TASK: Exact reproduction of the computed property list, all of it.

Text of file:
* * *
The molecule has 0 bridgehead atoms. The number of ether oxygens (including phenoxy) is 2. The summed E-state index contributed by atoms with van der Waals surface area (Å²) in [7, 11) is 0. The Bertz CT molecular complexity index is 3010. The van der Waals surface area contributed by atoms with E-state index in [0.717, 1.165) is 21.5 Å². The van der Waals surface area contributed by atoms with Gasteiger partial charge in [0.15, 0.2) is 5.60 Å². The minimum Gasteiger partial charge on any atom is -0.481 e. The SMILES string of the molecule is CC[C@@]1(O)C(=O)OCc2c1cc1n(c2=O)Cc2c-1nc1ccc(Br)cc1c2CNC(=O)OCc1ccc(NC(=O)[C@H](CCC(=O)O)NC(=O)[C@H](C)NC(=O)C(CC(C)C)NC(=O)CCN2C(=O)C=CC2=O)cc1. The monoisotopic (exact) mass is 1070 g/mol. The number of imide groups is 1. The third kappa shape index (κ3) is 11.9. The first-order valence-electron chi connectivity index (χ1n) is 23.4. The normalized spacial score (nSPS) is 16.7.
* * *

The molecule has 0 bridgehead atoms. The number of ether oxygens (including phenoxy) is 2. The summed E-state index contributed by atoms with van der Waals surface area (Å²) in [7, 11) is 0. The Bertz CT molecular complexity index is 3010. The van der Waals surface area contributed by atoms with E-state index in [0.717, 1.165) is 21.5 Å². The van der Waals surface area contributed by atoms with Gasteiger partial charge in [0.15, 0.2) is 5.60 Å². The minimum Gasteiger partial charge on any atom is -0.481 e. The SMILES string of the molecule is CC[C@@]1(O)C(=O)OCc2c1cc1n(c2=O)Cc2c-1nc1ccc(Br)cc1c2CNC(=O)OCc1ccc(NC(=O)[C@H](CCC(=O)O)NC(=O)[C@H](C)NC(=O)C(CC(C)C)NC(=O)CCN2C(=O)C=CC2=O)cc1. The monoisotopic (exact) mass is 1070 g/mol. The number of imide groups is 1. The third kappa shape index (κ3) is 11.9. The first-order valence-electron chi connectivity index (χ1n) is 23.4. The normalized spacial score (nSPS) is 16.7.